Center for Treatment of Anxiety & Mood Disorders

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Coronavirus Anxiety In The New Normal

Life during the pandemic is slowly returning to a “new normal.” Here in Florida, we’ve reopened just about everything as long as certain rules are followed and masks and social distancing is used.

While many welcome these new freedoms, some people are either wary of going out or are finding their coronavirus anxiety levels are still too high to consider it. Although the prospect of reopening is both welcomed and scary, there are ways to help reduce your anxiety.

First, Be Kind To Yourself If You Are Anxious.

Being worried about your safety and that of loved ones is completely normal.

Knowledge is empowering. It can be helpful to get the facts about the virus from trustworthy sources, like the CDC or your local health department. You should, however, avoid getting information strictly from social media (or even some news reports) where facts and stories are often written in ways designed to scare you.

Be Realistic About Your Expectations.

When venturing out the first few times, keep your expectations low. You will likely relax more once you see that most stores have mask requirements, most businesses have social distancing procedures in place and most people are wearing masks and using hand sanitizer.

Take Baby Steps As You Begin To Emerge From Sheltering In Place.

Just because a phased reopening says you can go to a bar or eat in a restaurant doesn’t mean you have to. Making careful decisions about where you’ll go and when can help you feel in control, which is calming.

When you are ready to resume going places, look for the safer options. When dining out, for example, it can ease some anxiety if you eat outside on the patio instead of inside the restaurant.

If you need to get your hair done, try to make an appointment during off-peak days and times. If you have a dental or doctor visit scheduled, call the office beforehand to find out what new protocols they have in place for safe visits. Maybe you’ll choose to wait in your car until you can be seen, rather than in the reception area.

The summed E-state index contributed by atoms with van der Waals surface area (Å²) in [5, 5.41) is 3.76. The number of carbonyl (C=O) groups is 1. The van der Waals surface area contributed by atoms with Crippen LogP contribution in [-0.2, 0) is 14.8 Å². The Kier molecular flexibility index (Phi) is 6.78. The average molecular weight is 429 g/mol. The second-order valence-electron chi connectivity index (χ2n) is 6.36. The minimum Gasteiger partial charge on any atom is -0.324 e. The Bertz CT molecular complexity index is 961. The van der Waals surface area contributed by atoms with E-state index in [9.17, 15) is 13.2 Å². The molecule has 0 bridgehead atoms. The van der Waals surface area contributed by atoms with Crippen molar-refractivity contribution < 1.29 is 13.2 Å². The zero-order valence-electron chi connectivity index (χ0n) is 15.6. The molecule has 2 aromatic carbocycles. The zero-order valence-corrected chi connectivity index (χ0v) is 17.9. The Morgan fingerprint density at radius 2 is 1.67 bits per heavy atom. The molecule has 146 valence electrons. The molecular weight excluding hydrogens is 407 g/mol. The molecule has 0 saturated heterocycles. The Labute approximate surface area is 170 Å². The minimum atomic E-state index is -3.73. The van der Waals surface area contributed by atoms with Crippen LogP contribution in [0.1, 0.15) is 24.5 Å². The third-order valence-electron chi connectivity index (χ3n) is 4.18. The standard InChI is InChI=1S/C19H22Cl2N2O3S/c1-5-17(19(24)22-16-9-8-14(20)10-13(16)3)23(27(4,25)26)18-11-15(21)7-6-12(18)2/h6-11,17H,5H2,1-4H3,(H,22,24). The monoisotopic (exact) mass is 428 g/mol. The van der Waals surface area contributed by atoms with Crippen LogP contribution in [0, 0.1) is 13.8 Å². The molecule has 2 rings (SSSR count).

Or, Jump In With Both Feet.

This is the “rip off the band aid” approach, but it can be highly effective for some people. This is known as a flooding technique.

Wherein taking baby steps might potentially keep your anxiety high in between each new experience, flooding lumps everything together so you get several of those dreaded “firsts” out of the way all at once.

With the flooding method, you might decide to hit the gym, go to the grocery store afterwards, and then end the day by dining out at a favorite restaurant. By doing so, you will see that businesses are doing all they can to keep customers safe, which can ease your anxiety.

Of course, whether you take baby steps or you go all out with reopening activities, you will want to do it responsibly by wearing a mask and staying socially distant.

Keep In Mind That We Need Social Connections.

Social isolation has played a big role in the unease and insecurity we have experienced during the pandemic. Getting out and seeing other people (even just in the aisle of a store) can make us feel like life is more normal, which can improve mental health.

Seek Professional Help If Your Anxiety Is Getting Worse.

If you are having a lot of trouble getting out because you are too anxious or your anxiety is interfering with your daily life and has continued for longer than two to three weeks, it is time to speak with a professional.

You’re Safe With Us

If you are struggling with coronavirus anxiety, reach out and get the help you need. Our office has virtual options available as well as in-person appointments.

For more information, please contact The Center for Treatment of Anxiety and Mood Disorders in Delray Beach, Florida at 561-496-1094 today.  

Dr. Andrew Rosen PHD, ABPP, FAACP is a Board-Certified Psychologist and the Founder and Director of The Center for Treatment of Anxiety and Mood Disorders, as well as, the Founder of The Children’s Center for Psychiatry Psychology and Related Services.


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